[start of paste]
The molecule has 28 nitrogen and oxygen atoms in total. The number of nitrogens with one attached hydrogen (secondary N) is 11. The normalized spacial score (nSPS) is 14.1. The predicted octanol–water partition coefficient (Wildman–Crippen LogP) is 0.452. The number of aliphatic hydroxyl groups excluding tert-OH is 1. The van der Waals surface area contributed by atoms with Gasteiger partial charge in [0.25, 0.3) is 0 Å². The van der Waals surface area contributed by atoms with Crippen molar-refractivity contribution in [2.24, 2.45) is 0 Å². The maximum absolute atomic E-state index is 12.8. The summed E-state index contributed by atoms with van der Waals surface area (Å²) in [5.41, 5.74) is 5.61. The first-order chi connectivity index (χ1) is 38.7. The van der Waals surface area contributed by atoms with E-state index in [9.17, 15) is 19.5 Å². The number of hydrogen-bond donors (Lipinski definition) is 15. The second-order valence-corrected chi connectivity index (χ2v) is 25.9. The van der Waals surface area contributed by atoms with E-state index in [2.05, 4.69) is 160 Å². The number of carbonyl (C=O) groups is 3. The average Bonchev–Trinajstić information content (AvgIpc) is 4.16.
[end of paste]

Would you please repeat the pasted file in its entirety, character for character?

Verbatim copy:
The molecule has 28 nitrogen and oxygen atoms in total. The number of nitrogens with one attached hydrogen (secondary N) is 11. The normalized spacial score (nSPS) is 14.1. The predicted octanol–water partition coefficient (Wildman–Crippen LogP) is 0.452. The number of aliphatic hydroxyl groups excluding tert-OH is 1. The van der Waals surface area contributed by atoms with Gasteiger partial charge in [0.25, 0.3) is 0 Å². The van der Waals surface area contributed by atoms with Crippen molar-refractivity contribution in [2.24, 2.45) is 0 Å². The maximum absolute atomic E-state index is 12.8. The summed E-state index contributed by atoms with van der Waals surface area (Å²) in [5.41, 5.74) is 5.61. The first-order chi connectivity index (χ1) is 38.7. The van der Waals surface area contributed by atoms with E-state index in [9.17, 15) is 19.5 Å². The number of hydrogen-bond donors (Lipinski definition) is 15. The second-order valence-corrected chi connectivity index (χ2v) is 25.9. The van der Waals surface area contributed by atoms with E-state index in [2.05, 4.69) is 160 Å². The number of carbonyl (C=O) groups is 3. The average Bonchev–Trinajstić information content (AvgIpc) is 4.16.